Here's another trick for dealing with the drawing-order problem of multiple transparent objects: use glDepthMask().
With glDepthMask(GL_FALSE), you can have OpenGL use the depth test to determine whether or not to draw a new pixel, but not update the depth buffer. This means that it will retain the depth information from whatever was drawn before glDepthMask(GL_FALSE) was called, and only use that in the depth test; new objects will not occlude anything. Remember to call glDepthMask(GL_TRUE) when you've finished drawing the transparent objects.
By disabling depth-buffer writing while drawing transparent objects, you can guarantee that they won't occlude each other, and will all be blended together.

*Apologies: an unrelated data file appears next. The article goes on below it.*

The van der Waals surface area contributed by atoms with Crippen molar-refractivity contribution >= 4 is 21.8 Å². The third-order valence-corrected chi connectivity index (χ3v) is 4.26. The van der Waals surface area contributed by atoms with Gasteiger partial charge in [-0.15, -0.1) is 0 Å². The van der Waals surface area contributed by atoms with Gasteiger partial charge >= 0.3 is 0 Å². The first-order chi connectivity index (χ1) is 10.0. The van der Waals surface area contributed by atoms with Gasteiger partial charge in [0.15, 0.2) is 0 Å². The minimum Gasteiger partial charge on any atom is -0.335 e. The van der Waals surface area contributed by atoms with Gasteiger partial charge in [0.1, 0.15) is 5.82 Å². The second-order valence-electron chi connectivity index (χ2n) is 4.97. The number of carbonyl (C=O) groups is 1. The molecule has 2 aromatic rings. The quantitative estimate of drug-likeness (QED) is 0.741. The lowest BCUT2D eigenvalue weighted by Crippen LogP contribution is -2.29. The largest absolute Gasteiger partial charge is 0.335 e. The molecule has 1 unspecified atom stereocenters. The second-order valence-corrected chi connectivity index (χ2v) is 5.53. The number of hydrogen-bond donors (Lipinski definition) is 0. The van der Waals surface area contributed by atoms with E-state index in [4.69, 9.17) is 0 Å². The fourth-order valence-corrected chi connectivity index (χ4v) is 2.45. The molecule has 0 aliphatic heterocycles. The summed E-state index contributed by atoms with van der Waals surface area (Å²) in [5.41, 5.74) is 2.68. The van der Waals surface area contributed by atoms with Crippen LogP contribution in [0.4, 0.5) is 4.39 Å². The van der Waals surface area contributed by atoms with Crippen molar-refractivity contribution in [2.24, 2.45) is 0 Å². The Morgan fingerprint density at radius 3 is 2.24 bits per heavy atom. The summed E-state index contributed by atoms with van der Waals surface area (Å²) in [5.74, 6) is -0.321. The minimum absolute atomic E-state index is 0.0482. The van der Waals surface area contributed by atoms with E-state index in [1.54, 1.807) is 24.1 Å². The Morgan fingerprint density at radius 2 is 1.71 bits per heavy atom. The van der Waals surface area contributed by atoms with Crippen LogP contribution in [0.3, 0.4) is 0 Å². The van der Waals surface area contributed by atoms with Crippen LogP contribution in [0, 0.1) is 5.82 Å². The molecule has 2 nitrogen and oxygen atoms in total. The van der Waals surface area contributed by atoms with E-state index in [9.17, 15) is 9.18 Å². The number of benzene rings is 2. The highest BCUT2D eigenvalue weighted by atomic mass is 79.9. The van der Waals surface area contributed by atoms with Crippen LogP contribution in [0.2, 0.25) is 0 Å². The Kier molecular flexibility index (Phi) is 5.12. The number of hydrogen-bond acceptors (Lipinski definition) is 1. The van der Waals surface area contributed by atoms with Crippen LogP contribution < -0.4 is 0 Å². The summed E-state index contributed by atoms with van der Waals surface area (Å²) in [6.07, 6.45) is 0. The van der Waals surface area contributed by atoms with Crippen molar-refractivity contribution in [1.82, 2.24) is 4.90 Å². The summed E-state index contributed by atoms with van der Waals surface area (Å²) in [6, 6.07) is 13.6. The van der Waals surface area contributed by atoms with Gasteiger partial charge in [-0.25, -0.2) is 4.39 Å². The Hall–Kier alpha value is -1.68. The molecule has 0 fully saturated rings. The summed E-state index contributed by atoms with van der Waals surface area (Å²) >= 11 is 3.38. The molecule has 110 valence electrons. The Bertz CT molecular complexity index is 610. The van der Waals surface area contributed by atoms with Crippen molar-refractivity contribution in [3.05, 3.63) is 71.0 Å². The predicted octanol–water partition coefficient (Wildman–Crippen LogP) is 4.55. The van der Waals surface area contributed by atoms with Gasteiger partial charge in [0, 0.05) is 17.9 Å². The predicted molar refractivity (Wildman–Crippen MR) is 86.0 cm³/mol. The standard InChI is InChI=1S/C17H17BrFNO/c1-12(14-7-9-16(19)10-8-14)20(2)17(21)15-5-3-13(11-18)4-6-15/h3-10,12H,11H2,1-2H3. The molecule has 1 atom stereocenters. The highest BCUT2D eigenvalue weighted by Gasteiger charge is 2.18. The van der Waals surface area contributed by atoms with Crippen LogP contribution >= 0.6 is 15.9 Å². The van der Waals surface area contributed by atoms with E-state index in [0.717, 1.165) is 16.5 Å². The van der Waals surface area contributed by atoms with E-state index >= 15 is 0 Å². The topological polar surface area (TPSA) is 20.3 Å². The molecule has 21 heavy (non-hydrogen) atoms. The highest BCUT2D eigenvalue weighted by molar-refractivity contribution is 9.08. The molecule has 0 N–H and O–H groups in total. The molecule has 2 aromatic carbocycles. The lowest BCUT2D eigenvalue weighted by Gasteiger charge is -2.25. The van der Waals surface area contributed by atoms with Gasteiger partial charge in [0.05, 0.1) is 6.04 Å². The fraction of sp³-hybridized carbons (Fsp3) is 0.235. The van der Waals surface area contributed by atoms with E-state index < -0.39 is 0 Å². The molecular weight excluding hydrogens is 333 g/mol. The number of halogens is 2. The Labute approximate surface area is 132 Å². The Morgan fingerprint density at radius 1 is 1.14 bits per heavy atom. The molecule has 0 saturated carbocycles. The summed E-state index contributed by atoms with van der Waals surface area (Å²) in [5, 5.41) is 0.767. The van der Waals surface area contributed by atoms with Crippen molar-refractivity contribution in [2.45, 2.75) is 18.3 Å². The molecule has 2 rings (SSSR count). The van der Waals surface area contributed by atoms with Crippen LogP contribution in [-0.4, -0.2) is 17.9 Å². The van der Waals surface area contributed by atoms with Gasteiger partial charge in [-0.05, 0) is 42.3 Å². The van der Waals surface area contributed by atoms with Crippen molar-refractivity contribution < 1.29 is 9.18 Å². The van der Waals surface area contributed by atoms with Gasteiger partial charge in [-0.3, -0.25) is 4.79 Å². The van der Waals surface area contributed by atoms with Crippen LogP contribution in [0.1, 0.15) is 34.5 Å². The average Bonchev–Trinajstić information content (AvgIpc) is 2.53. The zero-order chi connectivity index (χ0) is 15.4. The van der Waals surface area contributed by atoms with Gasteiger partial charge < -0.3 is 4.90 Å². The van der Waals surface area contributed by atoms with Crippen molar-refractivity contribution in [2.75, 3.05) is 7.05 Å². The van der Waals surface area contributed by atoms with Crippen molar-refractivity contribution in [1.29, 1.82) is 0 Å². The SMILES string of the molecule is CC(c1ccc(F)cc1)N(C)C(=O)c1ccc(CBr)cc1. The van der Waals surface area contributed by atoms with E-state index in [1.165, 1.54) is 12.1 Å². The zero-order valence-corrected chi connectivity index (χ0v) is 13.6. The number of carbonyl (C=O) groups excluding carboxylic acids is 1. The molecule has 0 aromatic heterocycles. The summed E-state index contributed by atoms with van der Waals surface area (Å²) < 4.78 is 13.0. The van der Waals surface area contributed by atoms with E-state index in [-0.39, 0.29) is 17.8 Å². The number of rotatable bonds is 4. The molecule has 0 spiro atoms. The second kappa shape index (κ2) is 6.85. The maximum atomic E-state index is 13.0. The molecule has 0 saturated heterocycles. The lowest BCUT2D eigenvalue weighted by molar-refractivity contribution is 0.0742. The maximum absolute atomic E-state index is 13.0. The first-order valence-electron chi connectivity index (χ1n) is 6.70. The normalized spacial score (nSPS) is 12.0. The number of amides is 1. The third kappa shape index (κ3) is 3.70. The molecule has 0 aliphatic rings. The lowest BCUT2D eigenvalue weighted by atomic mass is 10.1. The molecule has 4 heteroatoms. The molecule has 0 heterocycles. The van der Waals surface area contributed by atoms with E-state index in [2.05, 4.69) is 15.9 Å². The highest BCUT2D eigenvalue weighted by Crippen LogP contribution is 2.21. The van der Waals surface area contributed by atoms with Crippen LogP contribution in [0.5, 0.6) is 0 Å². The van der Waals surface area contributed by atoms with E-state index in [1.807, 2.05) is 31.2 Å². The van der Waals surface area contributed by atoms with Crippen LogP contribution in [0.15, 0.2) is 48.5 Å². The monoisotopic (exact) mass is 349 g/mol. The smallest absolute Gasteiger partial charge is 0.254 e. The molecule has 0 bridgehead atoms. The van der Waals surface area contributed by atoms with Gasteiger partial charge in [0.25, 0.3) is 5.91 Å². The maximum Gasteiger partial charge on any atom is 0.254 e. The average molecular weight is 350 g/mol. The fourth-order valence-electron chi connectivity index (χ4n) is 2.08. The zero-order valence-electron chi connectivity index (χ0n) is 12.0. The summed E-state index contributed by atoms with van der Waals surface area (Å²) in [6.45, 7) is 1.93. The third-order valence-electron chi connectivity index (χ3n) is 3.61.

It's not a perfect solution, as the exact results of the blending will still depend on the order that things are drawn. But, the errors are not as jarring as when one transparent object completely occludes another.
Also, this method is only useful for translucent objects - it won't work for "cutout" transparency.
Example code: drawOrder2.c